"Can a cowboy "horse whisper" tame a wild city girl before he loses his mind?"
Reviewed by Mandy Burns
Posted August 16, 2010
Charlie Banks needs to finish her psyche degree, but she is
not prepared for the middle-of-nowhere ranch in Wyoming
where Charlie's boss is sending her. She is supposed to
observe and report on a real cowboy and his "horse
whisperer" techniques. Being a member of PETA, a vegetarian
and from New Jersey, Charlie is not sure how this situation
is going to help her future. The trip across country goes
fairly well, until her car breaks down near her
destination, forcing her to rely on the cowboy, Nate
Shawcross, to ride to her rescue. Right from the start, the
quiet, brooding cowboy gets on Charlie's nerves, especially
when she finds out the clinic seminars she is suppose to
attend are a complete surprise to him.
Nate Shawcross' humor lately is non-existent, but the
outrageous city girl with her spiky hair, impossible boots
and ridiculous car is enough to bring a smile to his lips.
That is until she explains that she is in his neck of the
woods to attend a clinic where he, Nate Shawcross, is to
hold seminars on how he works with his horses. Of course,
this is news to him, which is confusing, unless one
concludes his girlfriend leaving him coincides with the
deposit she must have received before taking off to Denver.
He has absolutely no idea what to do next except to head
back to the ranch with his spitfire out-of-town guest and
take care of his horse. Unfortunately, his world continues
to spin out of control as three more guests arrive for his
seminars, all the while his interest in the city girl takes
a new turn.
ONE FINE COWBOY is a refreshing and fun story from the
first page to the last. Beautifully done!
Nate Shawcross is perfectly content to spend his days
training wild horses. So when a beautiful greenhorn
unexpectedly shows up for a seminar from the famous “Horse
Whisperer” of Wyoming, all he wants to do is send her
Graduate student Charlie Banks came to the ranch to learn
about interspecies communication, but when she meets the
ruggedly handsome cowboy, she starts to fantasize about
another connection entirely.
Nate needs to stay focused if he’s going to save his ranch
from foreclosure, but he can’t help being distracted by the
brainy and breathtakingly sexy Charlie. Could it be that
after all this time he’s finally found the one woman who
can tame his wild heart?
The cowboy boot was the most pathetic piece of footwear
Charlie had ever seen. Upended on a fencepost, it was dried
out and sun-baked into dog-bone quality rawhide. She
glanced down at the directions in the dude ranch brochure.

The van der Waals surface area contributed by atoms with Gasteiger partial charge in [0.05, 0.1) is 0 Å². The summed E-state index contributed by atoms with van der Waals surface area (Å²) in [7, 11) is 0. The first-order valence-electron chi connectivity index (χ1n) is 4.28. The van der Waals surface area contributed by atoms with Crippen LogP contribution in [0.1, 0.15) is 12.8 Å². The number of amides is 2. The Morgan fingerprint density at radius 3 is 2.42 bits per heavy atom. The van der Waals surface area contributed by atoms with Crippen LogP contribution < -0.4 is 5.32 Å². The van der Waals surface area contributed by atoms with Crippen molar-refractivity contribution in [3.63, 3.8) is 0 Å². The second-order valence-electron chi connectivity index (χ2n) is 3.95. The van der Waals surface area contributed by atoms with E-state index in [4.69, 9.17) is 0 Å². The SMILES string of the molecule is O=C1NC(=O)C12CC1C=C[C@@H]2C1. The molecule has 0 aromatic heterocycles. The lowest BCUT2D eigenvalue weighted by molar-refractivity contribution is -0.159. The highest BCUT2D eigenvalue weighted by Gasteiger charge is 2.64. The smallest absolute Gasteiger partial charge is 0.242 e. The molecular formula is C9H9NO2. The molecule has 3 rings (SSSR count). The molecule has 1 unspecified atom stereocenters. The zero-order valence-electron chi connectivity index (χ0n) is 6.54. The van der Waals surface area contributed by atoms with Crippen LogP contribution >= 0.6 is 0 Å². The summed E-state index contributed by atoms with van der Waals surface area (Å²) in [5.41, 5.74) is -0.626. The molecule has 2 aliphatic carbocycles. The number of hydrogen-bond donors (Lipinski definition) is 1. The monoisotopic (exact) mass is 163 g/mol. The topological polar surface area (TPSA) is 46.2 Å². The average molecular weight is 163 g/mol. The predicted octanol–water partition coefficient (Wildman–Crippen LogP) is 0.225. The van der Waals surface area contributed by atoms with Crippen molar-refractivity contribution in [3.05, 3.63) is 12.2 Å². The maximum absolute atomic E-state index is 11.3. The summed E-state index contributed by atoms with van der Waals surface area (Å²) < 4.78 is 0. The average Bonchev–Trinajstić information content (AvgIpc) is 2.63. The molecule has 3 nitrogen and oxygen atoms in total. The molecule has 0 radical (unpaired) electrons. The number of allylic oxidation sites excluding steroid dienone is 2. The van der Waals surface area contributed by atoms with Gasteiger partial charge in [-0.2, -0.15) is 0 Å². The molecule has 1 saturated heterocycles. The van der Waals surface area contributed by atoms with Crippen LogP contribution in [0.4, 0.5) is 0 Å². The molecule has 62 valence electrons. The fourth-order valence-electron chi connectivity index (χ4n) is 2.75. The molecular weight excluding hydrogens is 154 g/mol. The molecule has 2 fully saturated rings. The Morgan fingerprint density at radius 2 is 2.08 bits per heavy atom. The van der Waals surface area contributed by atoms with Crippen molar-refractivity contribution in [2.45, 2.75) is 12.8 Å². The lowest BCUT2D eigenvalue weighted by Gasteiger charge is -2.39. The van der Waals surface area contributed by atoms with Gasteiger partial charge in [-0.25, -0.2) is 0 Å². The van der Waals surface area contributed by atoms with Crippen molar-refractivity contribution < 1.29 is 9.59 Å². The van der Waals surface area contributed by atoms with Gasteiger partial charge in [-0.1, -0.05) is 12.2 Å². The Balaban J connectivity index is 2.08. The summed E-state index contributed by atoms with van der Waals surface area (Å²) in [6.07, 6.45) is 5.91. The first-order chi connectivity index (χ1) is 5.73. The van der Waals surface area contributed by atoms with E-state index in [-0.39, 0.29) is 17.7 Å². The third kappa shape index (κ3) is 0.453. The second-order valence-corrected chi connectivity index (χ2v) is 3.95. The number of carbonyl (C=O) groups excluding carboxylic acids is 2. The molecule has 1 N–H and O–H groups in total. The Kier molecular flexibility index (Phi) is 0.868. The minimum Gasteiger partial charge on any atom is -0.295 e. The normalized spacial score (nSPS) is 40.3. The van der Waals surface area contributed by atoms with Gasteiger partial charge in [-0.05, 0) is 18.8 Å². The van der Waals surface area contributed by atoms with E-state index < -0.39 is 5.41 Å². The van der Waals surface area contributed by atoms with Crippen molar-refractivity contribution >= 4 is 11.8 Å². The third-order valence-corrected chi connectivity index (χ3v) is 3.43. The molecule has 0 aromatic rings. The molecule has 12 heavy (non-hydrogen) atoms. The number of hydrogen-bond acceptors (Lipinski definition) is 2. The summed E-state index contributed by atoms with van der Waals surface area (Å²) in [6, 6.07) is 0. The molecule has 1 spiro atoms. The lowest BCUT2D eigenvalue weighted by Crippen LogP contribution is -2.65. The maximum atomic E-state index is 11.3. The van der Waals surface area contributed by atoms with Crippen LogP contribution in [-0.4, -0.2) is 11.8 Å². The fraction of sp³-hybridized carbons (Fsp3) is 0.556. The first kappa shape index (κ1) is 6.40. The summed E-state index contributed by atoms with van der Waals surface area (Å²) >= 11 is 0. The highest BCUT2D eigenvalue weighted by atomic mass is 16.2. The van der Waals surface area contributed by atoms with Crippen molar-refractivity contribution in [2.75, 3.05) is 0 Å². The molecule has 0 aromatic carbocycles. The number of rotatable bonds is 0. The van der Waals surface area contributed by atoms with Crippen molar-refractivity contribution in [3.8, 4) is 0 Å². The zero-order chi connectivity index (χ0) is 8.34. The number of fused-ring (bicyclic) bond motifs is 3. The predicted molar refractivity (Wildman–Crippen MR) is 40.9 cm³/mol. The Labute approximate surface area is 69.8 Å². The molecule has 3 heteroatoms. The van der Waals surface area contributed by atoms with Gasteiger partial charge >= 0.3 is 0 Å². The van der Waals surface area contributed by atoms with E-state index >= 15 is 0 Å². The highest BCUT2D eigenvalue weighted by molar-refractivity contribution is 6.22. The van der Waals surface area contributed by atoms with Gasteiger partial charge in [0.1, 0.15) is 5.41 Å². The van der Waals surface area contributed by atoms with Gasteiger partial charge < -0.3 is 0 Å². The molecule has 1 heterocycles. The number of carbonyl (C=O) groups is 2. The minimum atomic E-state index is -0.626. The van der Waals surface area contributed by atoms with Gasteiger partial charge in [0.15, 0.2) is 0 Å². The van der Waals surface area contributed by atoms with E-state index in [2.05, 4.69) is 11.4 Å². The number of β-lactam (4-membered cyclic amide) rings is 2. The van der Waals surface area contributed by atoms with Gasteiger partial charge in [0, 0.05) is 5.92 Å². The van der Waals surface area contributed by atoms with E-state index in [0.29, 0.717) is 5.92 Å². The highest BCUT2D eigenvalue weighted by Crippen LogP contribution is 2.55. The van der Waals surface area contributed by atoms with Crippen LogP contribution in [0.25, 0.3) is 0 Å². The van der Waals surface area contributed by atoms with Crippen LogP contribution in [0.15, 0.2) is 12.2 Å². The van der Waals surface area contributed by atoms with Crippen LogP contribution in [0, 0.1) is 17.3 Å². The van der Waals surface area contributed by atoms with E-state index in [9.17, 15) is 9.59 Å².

After pavement ends, go 1.6 miles and turn right.
Boot on fencepost points toward ranch.
The boot’s drooping toe pointed straight down toward the
ground. Evidently, Latigo Ranch was located somewhere in
the vicinity of hell.
No surprise there.
Still, the boot was a welcome sight, signaling the last
leg of the weird Western treasure hunt laid out in the
brochure, and putting Charlie one step closer to getting
done with this cowboy nonsense and going home to New Jersey
where she belonged. Back to New Brunswick, with its crowded
streets and endless pavement; its nonstop soundtrack of
whining sirens; its Grease Trucks and commuter buses. Back
to the smog-smudged brick of New Jersey and the slightly
metallic, smoky scent of home.
Wyoming, on the other hand, smelled disturbingly
organic, like sagebrush and cowflops, and offered nothing
but endless expanses of featureless prairie with a few
twisted pines wringing a scant living out of the rocky
ground. If this was home on the range, the deer and the
antelope were evidently taking the summer off. She hadn’t
seen so much as a prairie dog at play since she’d crossed
the Nebraska border.
Cranking the steering wheel to the right, Charlie let
her back end spin up a plume of dust, then winced as the
Celica jerked to a halt. Hauling on the emergency break and
flinging open the door, she stomped around to the front of
the car to watch the right front tire hiss out its life in
a deep, jagged pothole.
She pulled in a long breath and let it out slow. She
could handle this.
Reaching below the dash, she popped the hood latch, then
hauled the jack out from under the front seat. Setting it
just behind the rapidly expiring tire, she set the handle
and started cranking, ignoring the itch that prickled
between her shoulder blades as the sun leached sweat from
her skin. The car rose, then rose some more. Then it
shifted sideways, groaned like a tipping cow, and slammed
back onto the ground, its wounded tire splayed at a
hideously unnatural angle.
This was no ordinary flat tire.